1. Red April (Abril Rojo], by Santiago Roncagliolo, translated by Edith Grossman. This Peruvian “Shining Path noir” tale is as good as the strongly positive reviews indicate and it has an excellent dark humor. Here is an interview with the author.
2. Effi Briest, by Theodor Fontane. Remarkably vivid and full of life, despite its reputation as a stodgy 19th century novel. It also can be funny and very much to the point about human nature.
3. Made in Britain, by Evan Davis. Too simple for my tastes, but this is nonetheless an effective accounting of where the British economy remains strong and also where the weaknesses are starting to bite. The author has a good understanding of economics and he avoids the mercantilism that you might fear is implicit in such an enterprise.
4. Hart Crane, The Bridge. Two-thirds of this is stunning, mostly the first half and most of what comes after “Three Songs.” Plus it’s fairly short and easy to read, though difficult to comprehend at the highest levels. Think of it as the next step after Leaves of Grass.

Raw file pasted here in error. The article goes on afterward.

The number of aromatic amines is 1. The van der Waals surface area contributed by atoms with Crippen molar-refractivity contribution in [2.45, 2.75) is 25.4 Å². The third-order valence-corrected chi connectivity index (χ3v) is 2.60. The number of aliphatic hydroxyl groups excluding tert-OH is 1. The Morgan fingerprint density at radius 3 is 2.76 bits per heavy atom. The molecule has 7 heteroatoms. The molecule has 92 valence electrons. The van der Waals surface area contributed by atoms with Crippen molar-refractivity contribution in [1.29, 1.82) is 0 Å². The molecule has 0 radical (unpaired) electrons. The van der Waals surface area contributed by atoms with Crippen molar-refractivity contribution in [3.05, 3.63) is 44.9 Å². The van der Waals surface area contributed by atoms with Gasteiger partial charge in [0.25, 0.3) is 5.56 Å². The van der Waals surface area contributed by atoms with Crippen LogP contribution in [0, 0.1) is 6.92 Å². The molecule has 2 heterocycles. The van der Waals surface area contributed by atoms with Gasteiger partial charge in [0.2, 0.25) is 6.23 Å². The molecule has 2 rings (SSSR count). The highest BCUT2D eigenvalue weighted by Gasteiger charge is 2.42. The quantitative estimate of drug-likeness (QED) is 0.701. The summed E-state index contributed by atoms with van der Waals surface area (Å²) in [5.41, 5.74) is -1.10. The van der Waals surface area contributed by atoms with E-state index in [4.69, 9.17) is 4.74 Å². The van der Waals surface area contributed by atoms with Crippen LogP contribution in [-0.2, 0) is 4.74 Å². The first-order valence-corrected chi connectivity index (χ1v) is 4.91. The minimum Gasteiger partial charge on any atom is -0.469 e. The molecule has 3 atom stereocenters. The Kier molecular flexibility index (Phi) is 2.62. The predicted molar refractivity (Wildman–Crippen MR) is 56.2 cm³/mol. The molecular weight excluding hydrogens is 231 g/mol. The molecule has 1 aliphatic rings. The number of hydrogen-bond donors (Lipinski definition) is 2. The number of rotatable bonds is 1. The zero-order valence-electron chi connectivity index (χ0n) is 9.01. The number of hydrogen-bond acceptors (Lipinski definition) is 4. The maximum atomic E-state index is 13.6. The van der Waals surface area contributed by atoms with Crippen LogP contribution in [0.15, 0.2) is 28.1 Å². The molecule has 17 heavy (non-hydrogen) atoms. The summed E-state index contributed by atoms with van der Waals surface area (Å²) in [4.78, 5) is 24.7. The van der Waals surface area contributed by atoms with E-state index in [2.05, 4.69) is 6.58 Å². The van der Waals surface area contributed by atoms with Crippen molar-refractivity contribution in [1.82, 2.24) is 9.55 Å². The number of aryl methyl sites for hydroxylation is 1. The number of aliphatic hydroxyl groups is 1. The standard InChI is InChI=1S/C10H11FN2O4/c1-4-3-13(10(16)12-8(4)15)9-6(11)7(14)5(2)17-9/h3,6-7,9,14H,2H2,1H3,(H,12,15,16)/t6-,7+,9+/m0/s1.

5. Popular Crime, by Bill James. Silly idea, or self-recommending? Perhaps a bit of both, because this is the Bill James, writing a 500-page treatise on popular crimes and also on other people’s books on popular crimes. The classic error detection and pattern recognition skills are still there. The bottom line is that a) I finished it (skimmed maybe a fifth, some of the cases I didn’t care about), and b) I liked it increasingly as my read progressed, and c) I have no trouble with books which fall outside of the usual “central narrative” structure but you might. If you think you might like it, at the very least try it. That said, if you’re looking to pick holes in it, you certainly can; here is one critical review. Here is another review.
6. Javier Marias, A Heart so White. Loved it, a modern classic by Spain’s leading writer.